The vast majority of the people we represent are people of color living in poverty, raising their children in homeless shelters or public housing, and in highly-policed neighborhoods, making them vulnerable to government surveillance. Similar to the ways in which the possession or use of marijuana may be used as a pretext to “stop-and-frisk” a person based on their race or the neighborhood they live in, suspected or actual marijuana use can be used as a pretext for child welfare involvement, government supervision of a family, and even the removal of children from their home.
Even though it is now generally accepted that recreational or medical marijuana use can coexist with responsible, loving parenting, the people we represent, because of their poverty, race, and the surveillance over their lives, come under harsh and misplaced scrutiny. It is clear that the moral judgment imposed upon our clients surrounding their marijuana use is a direct reflection of class and race-based prejudice.
DRUG TESTING UPON THE BIRTH OF A CHILD
Racial disparities have been well-documented at many points in the health care delivery system, and we know that mothers of color and poor mothers are more likely to be drug-tested in child birth than white mothers, more likely to be reported to child welfare agencies, and more likely to be investigated by the state. Positive drug tests often lead to further invasive investigation, the filing of a family court case, and possibly the removal of children. Our office continues to represent clients who face neglect allegations and the removal of their children due to their marijuana use during, before and even after pregnancy.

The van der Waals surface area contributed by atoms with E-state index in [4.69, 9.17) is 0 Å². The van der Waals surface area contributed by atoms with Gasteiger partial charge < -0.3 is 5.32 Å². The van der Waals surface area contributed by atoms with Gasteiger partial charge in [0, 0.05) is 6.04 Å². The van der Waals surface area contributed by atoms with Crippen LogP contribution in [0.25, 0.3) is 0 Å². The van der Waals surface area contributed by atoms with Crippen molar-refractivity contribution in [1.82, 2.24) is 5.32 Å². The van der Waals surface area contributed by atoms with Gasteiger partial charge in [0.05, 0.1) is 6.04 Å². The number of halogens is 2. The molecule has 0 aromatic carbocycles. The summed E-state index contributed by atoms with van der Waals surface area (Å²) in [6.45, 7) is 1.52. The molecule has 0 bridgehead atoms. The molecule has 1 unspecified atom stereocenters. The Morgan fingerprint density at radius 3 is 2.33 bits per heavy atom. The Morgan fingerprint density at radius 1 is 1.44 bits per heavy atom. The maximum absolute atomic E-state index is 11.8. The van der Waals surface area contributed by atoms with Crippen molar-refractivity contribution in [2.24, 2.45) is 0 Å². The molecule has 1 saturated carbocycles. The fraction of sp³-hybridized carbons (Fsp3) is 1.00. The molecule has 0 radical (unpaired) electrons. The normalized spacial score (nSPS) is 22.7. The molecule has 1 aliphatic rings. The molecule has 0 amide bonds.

Many of the people we represent utilize public and private hospitals that predominately serve low-income patients for prenatal care, labor, and delivery. It is common for our clients and their newborns to be drug-tested at birth, often without their knowledge, without their informed consent, or even despite their explicit refusal. Our understanding is that the Health + Hospitals’ (H+H) policy requires verbal consent to drug testing during or after labor, but many people who have been tested at a hospital report that they were not asked permission for the hospital to test themselves or their babies. Drug testing without informed consent is often applied selectively, disproportionately impacting poor women and women of color using government-funded health care, and is out of step with professional standards. This is particularly disturbing because in our experience hospitals are not using confirmatory testing or the most reliable testing, and there are no drug testing guidelines or requirements for hospitals, as there are in other contexts.